A day after Budget 2018-19, Economic Affairs Secretary Subhash Garg defended the Centre’s fiscal stance and said that any revenue concerns arising from the goods and services tax were now a thing of the past. In an exclusive interaction with Arup Roychoudhury, Garg said upheavals in equity markets were expected after the Budget announcements on long-term capital gains tax, and that the impact on markets would be a short-term one. Edited excerpts:
One of the big concerns arising out of the Budget is the slippage from the fiscal consolidation path. You are now aiming for a fiscal deficit target of 3 per cent of the gross domestic product by 2020-21. However, to reach a central government debt-GDP ratio of 40 per cent, you are giving yourself even more time, till 2024-25, through proposed amendments in the FRBM Act...
We are right now at about 47 per cent debt-GDP. Bringing it down to 40 per cent requires many years. You can not adjust this in the next five years. In fact, there are some concerns that even if we were to achieve a 3 per cent fiscal deficit in 2019-20 itself, we will not be able to achieve the 40 per cent target by 2025. It is not an easy target. A fiscal deficit target of 3 per cent is one independent variable, the debt target feeds into it. It also depends on how much nominal economic growth takes place, what are the yields that remain in place, and various other factors. However, the government’s resolve and commitment to fiscal consolidation is in place.
The two biggest reasons this year that led to a delay in the fiscal consolidation roadmap were the GST and non-tax revenues. How do you expect them to pan out in the coming fiscal year?
I think the characterisation that fiscal consolidation is being delayed is not proper. It is only one year’s pause. The Centre has statutorily bound itself to be at 3 per cent by 2021. We may actually achieve this in 2019-20. Coming to the GST, I think we have a fairly good sense that GST revenues are stabilising now. Revenues have stabilised and started rising. All over the country, the GST has more or less stabilised. There are no more glitches you hear about. The e-way bill issue is expected to be sorted out in the next two weeks. Apart from that, the GST is fully stabilised, revenues have stabilised. We have projected a CGST of about Rs 600 billion per month next year. That conveys the government’s confidence.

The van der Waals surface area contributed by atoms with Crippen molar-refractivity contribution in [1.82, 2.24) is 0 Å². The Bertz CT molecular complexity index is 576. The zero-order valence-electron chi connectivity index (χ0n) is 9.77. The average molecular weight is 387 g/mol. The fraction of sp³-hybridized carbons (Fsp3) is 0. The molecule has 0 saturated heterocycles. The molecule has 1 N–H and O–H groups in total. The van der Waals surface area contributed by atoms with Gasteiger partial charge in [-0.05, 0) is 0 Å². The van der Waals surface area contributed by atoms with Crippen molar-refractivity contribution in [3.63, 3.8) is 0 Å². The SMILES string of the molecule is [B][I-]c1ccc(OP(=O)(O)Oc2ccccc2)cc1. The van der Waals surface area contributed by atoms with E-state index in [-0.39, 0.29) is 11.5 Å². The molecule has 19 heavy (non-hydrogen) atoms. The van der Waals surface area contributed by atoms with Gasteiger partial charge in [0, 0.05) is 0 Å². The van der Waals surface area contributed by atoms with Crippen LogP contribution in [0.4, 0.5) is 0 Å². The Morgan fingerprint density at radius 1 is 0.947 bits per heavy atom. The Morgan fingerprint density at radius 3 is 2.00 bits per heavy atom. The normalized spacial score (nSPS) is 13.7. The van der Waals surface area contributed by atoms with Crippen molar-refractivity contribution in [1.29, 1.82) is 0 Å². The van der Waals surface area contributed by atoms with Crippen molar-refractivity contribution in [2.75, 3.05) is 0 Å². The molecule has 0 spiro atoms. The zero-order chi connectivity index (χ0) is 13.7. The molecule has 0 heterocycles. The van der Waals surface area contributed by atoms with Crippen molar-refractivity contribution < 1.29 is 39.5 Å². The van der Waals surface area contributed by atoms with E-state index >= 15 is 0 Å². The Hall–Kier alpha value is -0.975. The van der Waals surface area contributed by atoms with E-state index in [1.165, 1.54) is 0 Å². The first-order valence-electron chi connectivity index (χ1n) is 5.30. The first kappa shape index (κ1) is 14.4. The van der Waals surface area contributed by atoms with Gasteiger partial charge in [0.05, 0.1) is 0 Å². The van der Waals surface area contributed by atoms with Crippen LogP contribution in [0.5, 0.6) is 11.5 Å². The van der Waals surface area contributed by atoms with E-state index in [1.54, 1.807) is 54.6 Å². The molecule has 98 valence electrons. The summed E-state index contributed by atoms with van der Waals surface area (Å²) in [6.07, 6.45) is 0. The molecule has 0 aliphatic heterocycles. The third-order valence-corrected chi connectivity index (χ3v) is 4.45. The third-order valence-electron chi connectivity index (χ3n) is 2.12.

On the dividend part, there are a couple of things that have changed materially. One is that the RBI used to earn about Rs 600-800 billion a year. That has come down to a lower level largely because of appreciation of the rupee. Depreciation adds to the profits of the RBI. The other one is resource auctions. A lot of that has been done earlier, so there is less this time. The third one is that there were large undistributed reserves in many public sector companies. In the last two years they have very aggressively distributed their resources. They are also running out of that phase. So all that is reflected in this year’s non-tax revenue receipts.
The markets are spooked because of concerns surrounding the announcement related to the long-term capital gains tax…
The LTCG was expected to have an impact on the markets. Yesterday (Thursday), the impact in the markets was not that visible. Today (Friday) it is. So we have factored in some short-term impact on the markets. This will be a short-term impact.
The finance minister said that gold would be made into an asset class. How does the government plan to make it a financial instrument? Who will regulate the proposed spot exchange?
We are working on a comprehensive policy. You will have to wait for that. There are a couple of ways we can develop this as an asset class, including getting standardised rates, getting it regulated, developing exchanges, active trading of gold through such exchanges, revamping the gold monetisation scheme. So we are working on a number of fronts. We are still working on the details.